Monday 23 May 2016

Rockfleet Castle Co Mayo

                                       Above Image: A corner machicolation

                      Above Image: The inlet and flat rock landing area in foreground

While this Castle presently does not fit strictly into the category of a ruin it was ruinous for a considerable length of time in the past until some renovation took place. Rockfleet Castle (aka Carrickahowley Castle) was constructed by Richard Burke in the mid sixteenth century.  In 1566 Burke married Grace O’Malley who became famously known as The Pirate Queen. On Burke’s death in 1583 Grace retained the Castle and it became one of her bases of operation raiding cargo vessels that navigated the nearby channel. She also had two other Castles, one on Clare Island and the other, Carrickkildavnet, on Achill Island (see earlier post here ) When her Brother was captured by the Crown forces she pleaded with the Queen for his return vowing to surrender her fleet of raiding ships. A deal was struck with a codIcil attached that Grace use her vessels to aid the English rather than attack them and to this she agreed. She died in 1603 and Rockfleet eventually fell into ruin. In the 1950’s a descendant of Grace called Owen O’Malley began a restoration of the Castle and now during the summer months a key can be obtained locally to view the inside. When we visited further restoration was taking place so entry was unfortunately inhibited at that time.

The tower stands dramatically on an inlet off Clew Bay. I was always enamoured by pictures of the Castle and made sure when finally in the area to take a detour to see it. Consisting of four storeys it stands roughly 60 feet in height. It was built with defence in mind and has some machicolations at roof level. A flat rocky area adjacent to it makes a perfect landing spot. I wonder how much plundered stock was hauled over it during the pirating era from the large fleet of ships that Grace had moored here.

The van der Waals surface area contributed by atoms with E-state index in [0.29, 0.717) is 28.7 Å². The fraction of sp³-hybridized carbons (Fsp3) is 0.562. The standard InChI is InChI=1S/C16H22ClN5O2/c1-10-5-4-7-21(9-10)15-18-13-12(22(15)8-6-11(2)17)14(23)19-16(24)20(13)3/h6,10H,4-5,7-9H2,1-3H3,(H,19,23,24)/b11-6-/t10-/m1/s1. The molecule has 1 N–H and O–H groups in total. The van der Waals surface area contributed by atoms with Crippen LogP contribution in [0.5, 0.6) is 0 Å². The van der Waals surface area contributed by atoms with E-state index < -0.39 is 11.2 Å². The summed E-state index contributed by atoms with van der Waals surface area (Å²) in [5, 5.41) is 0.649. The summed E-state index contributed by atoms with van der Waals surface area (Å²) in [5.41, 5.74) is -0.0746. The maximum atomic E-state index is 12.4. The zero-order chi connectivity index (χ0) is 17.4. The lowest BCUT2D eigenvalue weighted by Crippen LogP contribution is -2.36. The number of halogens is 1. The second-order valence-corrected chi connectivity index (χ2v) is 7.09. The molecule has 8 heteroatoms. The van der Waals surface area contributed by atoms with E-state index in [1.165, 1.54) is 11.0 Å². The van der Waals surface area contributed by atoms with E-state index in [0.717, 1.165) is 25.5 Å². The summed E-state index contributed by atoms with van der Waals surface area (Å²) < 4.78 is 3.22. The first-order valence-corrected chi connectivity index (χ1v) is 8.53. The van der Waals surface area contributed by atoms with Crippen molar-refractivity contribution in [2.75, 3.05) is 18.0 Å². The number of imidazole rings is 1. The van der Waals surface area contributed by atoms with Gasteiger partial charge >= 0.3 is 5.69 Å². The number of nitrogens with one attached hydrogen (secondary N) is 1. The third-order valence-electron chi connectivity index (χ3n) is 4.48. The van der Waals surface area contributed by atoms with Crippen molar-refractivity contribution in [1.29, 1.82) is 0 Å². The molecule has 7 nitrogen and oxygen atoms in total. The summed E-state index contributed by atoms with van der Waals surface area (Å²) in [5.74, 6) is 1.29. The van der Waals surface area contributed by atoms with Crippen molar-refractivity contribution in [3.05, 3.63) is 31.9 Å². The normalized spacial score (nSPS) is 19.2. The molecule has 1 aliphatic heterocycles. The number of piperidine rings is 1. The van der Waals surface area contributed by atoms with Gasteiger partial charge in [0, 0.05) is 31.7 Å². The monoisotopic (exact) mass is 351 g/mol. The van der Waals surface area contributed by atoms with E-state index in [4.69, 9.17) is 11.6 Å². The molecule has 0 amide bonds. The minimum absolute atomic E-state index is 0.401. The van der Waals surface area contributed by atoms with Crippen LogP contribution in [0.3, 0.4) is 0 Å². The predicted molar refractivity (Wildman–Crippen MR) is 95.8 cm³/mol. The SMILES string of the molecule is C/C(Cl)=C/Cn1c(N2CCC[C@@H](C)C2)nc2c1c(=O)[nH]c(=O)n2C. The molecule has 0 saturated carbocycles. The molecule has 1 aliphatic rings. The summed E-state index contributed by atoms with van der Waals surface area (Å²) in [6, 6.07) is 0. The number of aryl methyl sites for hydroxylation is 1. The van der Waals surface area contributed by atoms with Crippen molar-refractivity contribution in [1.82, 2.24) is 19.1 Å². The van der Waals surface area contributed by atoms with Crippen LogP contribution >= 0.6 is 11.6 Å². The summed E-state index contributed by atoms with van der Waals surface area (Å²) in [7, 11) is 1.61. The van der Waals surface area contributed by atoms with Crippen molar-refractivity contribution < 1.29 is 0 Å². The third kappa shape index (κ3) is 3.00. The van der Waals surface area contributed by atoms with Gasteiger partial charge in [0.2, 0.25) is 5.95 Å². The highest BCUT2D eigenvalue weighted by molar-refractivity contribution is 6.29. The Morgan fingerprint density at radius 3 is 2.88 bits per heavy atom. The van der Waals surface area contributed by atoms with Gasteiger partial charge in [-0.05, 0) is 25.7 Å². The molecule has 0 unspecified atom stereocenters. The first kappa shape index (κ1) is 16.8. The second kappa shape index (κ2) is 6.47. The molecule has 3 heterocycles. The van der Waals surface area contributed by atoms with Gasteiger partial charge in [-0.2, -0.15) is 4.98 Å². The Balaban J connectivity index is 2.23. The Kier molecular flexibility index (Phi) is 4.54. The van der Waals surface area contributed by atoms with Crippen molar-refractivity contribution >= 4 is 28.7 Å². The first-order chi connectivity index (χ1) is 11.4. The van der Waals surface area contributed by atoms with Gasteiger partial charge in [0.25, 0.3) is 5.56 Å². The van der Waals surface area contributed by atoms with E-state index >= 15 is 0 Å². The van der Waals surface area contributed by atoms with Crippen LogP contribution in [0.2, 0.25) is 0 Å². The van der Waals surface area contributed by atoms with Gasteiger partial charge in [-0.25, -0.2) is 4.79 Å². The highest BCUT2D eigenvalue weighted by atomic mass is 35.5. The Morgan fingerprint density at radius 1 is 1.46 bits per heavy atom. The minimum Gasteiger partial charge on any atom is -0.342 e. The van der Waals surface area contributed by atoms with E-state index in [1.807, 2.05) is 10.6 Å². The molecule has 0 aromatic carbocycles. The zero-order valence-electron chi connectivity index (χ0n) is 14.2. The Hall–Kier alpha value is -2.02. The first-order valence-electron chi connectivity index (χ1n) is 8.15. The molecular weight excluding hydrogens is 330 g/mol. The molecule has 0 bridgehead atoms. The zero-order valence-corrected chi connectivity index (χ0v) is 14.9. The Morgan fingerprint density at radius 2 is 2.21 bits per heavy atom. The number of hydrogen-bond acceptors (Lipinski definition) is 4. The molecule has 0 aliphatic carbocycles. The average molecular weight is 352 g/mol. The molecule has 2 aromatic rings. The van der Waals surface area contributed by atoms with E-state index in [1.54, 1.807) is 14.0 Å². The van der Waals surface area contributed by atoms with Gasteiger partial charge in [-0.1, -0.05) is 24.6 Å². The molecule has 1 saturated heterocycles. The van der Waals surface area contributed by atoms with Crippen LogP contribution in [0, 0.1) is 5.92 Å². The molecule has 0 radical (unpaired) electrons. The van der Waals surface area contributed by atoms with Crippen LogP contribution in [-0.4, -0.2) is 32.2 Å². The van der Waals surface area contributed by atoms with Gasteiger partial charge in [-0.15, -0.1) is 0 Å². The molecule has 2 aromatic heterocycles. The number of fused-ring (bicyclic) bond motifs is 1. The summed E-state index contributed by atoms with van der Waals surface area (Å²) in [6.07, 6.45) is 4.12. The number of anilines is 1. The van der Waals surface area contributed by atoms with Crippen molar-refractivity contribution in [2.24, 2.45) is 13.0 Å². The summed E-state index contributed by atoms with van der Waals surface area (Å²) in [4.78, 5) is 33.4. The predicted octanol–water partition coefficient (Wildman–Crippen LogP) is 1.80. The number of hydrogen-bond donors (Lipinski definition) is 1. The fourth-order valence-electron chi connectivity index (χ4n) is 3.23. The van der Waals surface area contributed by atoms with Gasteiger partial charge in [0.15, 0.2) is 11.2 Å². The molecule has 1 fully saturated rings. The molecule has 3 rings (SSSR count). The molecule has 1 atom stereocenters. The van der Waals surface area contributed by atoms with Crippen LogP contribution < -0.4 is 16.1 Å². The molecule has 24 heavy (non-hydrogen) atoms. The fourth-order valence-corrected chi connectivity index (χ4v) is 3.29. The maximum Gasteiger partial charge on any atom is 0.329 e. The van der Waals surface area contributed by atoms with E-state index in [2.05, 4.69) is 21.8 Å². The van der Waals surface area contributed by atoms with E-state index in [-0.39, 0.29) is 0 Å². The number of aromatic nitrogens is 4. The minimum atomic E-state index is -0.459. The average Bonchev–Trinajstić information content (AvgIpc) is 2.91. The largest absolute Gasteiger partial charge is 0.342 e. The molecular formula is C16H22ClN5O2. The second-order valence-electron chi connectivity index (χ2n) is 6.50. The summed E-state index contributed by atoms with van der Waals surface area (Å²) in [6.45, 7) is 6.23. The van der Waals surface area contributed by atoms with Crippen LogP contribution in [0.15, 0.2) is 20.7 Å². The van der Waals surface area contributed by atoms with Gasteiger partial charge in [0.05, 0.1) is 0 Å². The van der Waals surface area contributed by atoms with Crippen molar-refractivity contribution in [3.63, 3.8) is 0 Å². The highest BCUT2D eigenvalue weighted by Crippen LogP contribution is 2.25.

Under normal circumstances a key is available at a local farm house and I believe you can explore most of the levels inside. The signs on the door at the moment refer to repairs for health and safety reasons. 
This Castle is well worth a visit and standing on its lonely spot it's not hard to imagine the history that took place here. I will certainly return again to view the interior. 

To find Rockfleet Castle take the N59 from Newport to Bangor Erris and about 7KM out of Newport you will see a left hand turn signposted for Carrickahowley Castle (Rockfleet). Turn left and follow the road down about 1KM and you will reach the Castle.

Tuesday 17 May 2016

Old Nurney Church Co Kildare

                                                  Above Image: Entrance stile

                                                 Above Image: Single window

An undemanding little ruin this. I Spotted it driving through Nurney in Co Kildare one afternoon so I thought I’d stop to have a quick look. A quick look was indeed the case as very little remains today of this small parish church of medieval origin which is nestled in the centre of the old graveyard. There is a stone stile in the boundary wall just to the left inside the gate of the new church that gives easy access or alternatively you can use a small metal gate positioned in the roadside wall. Ivy has encroached quite a bit on the ruin now but regardless of that it is still in a very poor state. The East gable is the most prominent remnant only distinguished by a single narrow window which is struggling desperately to hold its own against the rampant ivy. There are partial remains of the South wall but only scant foundations of the North and West walls left to see. To all intents and purposes this ruin is certainly going to ground. The vegetation will eventually put pressure on what remains. A shame really as another little part of history will disappear forever.